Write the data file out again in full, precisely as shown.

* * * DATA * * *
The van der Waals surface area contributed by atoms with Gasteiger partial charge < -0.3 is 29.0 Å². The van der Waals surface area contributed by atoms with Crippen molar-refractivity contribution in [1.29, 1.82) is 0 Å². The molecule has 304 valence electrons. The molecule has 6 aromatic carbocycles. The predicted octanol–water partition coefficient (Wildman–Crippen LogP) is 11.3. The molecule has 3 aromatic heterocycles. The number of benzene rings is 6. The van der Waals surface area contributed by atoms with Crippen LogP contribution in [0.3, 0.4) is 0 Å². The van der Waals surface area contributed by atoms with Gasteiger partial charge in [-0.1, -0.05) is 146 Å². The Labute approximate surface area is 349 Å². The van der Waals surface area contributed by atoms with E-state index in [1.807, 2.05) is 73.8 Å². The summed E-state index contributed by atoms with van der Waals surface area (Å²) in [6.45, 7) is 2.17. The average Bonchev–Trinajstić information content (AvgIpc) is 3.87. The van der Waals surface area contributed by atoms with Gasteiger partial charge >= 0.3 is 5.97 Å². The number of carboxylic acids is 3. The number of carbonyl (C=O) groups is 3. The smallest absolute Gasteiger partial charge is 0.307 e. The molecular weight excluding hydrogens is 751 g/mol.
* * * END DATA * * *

The van der Waals surface area contributed by atoms with Gasteiger partial charge < -0.3 is 29.0 Å². The van der Waals surface area contributed by atoms with Crippen molar-refractivity contribution in [1.29, 1.82) is 0 Å². The molecule has 304 valence electrons. The molecule has 6 aromatic carbocycles. The predicted octanol–water partition coefficient (Wildman–Crippen LogP) is 11.3. The molecule has 3 aromatic heterocycles. The number of benzene rings is 6. The van der Waals surface area contributed by atoms with Crippen LogP contribution in [0.3, 0.4) is 0 Å². The van der Waals surface area contributed by atoms with Gasteiger partial charge in [-0.1, -0.05) is 146 Å². The Labute approximate surface area is 349 Å². The van der Waals surface area contributed by atoms with E-state index in [1.807, 2.05) is 73.8 Å². The summed E-state index contributed by atoms with van der Waals surface area (Å²) in [6.45, 7) is 2.17. The average Bonchev–Trinajstić information content (AvgIpc) is 3.87. The van der Waals surface area contributed by atoms with Gasteiger partial charge >= 0.3 is 5.97 Å². The number of carboxylic acids is 3. The number of carbonyl (C=O) groups is 3. The smallest absolute Gasteiger partial charge is 0.307 e. The molecular weight excluding hydrogens is 751 g/mol.